Now let’s get the brunt of what these posts are about. We’ve seen that the wrath of God no matter where one stands on the spectrum of hell, that God’s wrath is indeed terrible and should cause us to fear Him. We’ve also seen that God’s wrath isn’t mixed with imperfections like our, that it is a perfect wrath.
So how does this wrath play out in hell? It’s real, hell. We need to know that above all else hell is a real place and real people go there (remember, keep that at the forefront of your mind).
Edwards makes a good case in the last post that if a little of God’s wrath is intolerable what must it be to experience God’s wrath to the uttermost? But what is the term on God’s wrath, is there a limit, does it end?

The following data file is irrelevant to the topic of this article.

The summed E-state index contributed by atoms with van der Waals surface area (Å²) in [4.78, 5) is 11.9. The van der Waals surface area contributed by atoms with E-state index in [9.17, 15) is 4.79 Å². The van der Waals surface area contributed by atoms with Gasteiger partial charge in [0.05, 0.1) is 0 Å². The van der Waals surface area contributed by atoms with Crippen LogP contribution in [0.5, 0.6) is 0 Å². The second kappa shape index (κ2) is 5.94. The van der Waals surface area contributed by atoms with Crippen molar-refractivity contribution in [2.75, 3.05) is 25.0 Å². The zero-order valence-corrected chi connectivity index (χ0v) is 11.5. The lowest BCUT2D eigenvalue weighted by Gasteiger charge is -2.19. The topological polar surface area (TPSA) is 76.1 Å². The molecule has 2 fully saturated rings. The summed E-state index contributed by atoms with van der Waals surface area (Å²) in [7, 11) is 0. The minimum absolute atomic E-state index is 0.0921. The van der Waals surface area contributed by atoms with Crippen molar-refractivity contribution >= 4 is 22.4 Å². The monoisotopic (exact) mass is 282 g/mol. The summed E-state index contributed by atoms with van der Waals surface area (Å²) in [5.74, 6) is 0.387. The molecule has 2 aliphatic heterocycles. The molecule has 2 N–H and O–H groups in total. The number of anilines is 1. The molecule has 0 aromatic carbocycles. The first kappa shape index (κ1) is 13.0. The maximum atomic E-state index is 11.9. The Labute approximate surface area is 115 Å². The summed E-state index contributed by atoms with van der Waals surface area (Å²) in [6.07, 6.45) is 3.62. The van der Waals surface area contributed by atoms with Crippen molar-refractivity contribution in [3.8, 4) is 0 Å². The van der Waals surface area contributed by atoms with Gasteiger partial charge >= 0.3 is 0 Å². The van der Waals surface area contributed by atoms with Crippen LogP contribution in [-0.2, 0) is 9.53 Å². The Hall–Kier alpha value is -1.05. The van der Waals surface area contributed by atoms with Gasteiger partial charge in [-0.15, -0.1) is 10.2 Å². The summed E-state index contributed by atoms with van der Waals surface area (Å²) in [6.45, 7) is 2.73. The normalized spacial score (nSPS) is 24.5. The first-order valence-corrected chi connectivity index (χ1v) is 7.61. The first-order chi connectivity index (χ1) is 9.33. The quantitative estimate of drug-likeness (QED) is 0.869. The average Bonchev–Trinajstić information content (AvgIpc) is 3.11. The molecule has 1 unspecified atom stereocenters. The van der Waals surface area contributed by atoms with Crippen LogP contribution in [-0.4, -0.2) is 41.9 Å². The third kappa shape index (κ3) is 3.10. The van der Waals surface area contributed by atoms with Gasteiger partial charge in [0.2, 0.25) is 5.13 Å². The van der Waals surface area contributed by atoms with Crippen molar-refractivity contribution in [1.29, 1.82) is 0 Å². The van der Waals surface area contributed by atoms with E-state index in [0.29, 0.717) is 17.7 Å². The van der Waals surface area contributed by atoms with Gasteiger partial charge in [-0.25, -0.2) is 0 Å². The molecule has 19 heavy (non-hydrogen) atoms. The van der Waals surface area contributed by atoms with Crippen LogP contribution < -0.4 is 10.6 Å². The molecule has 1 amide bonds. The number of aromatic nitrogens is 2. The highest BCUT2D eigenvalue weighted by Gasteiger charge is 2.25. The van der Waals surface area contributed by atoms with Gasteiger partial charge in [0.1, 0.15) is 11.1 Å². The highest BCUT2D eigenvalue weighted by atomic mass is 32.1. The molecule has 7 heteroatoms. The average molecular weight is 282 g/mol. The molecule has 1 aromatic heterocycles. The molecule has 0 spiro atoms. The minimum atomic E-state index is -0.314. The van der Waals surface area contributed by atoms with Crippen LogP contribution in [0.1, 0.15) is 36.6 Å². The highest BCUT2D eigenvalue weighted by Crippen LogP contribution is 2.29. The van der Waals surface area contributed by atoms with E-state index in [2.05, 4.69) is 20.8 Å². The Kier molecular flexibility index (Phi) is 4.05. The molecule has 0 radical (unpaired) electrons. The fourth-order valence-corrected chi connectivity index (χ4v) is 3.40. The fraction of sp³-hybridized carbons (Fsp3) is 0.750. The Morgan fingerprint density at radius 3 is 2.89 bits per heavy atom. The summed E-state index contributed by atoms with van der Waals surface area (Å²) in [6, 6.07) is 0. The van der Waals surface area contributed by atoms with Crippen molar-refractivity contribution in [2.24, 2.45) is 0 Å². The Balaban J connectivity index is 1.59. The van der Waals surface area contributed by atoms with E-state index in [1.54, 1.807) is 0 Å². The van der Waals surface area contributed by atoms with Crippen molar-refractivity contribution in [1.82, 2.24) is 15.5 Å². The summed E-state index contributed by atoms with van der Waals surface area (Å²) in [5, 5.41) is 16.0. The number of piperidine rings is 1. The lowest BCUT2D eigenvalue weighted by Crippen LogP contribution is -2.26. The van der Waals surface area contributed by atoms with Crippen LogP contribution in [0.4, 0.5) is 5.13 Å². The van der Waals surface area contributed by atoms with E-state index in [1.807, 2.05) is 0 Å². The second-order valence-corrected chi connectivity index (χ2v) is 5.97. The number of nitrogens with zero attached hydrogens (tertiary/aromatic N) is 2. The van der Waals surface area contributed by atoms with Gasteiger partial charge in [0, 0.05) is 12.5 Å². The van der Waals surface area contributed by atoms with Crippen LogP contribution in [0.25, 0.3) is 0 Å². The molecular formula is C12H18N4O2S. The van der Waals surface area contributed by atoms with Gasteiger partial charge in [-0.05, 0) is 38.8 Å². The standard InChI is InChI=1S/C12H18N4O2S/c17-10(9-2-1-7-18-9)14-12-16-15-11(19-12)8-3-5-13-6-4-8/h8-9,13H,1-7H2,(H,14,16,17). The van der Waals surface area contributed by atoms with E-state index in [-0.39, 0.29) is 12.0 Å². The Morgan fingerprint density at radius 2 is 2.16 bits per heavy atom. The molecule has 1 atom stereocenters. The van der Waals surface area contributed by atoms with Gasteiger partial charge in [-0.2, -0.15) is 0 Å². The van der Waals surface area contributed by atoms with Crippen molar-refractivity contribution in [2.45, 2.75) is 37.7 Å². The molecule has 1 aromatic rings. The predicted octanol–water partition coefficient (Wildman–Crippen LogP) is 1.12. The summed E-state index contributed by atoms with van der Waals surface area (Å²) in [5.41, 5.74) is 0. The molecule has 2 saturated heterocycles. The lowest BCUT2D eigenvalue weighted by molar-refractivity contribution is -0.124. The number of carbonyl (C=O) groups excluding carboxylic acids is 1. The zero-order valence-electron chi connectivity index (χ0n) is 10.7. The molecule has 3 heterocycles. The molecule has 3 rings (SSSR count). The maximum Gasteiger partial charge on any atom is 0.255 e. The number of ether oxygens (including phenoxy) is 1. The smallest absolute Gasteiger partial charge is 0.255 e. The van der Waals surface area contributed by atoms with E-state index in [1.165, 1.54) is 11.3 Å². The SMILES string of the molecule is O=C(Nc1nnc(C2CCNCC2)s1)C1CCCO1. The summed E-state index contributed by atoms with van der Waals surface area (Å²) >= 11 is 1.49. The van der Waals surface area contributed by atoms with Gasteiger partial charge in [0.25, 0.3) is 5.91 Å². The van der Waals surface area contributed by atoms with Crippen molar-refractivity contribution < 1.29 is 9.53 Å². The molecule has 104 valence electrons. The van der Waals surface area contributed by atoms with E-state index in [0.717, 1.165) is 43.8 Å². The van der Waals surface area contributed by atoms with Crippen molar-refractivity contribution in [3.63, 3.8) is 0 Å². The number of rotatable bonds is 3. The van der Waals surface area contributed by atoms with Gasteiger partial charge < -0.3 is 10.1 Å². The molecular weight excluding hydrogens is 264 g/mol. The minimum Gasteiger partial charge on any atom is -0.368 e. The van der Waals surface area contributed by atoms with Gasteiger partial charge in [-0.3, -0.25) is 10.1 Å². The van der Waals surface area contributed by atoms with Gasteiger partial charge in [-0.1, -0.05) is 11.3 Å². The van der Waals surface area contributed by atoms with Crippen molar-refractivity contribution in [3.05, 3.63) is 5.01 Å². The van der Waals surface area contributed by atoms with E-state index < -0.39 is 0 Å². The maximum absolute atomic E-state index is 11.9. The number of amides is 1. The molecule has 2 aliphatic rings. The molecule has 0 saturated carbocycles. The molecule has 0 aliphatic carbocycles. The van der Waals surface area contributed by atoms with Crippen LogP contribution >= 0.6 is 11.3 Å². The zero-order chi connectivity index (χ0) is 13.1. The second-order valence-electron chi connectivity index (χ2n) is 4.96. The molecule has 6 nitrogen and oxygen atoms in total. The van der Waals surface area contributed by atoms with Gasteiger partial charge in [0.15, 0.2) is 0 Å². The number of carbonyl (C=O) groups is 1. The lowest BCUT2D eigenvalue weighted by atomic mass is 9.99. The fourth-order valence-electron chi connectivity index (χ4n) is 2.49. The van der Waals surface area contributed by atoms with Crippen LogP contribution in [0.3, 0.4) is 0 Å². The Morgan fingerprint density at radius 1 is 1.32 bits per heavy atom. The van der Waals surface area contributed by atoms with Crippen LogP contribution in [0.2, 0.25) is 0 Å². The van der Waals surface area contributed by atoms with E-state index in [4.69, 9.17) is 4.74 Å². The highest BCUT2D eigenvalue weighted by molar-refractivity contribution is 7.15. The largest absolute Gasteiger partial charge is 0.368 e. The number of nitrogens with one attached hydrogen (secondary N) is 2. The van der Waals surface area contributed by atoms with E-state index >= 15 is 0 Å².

No, God’s wrath against sin does not end. Biblically God’s wrath against sin does not end (This should be enough). Logically God’s wrath against sin does not end. Temporally God’s wrath against sin does not end. In terms of glory God’s wrath against sin does not end. In terms of perfection God’s wrath does not end.
I want to present this in two ways, first in terms of a rebuttal to the four main arguments for annihilationism (a necessarily negative light) and second in terms of why one must believe that hell is unending (a necessarily positive light).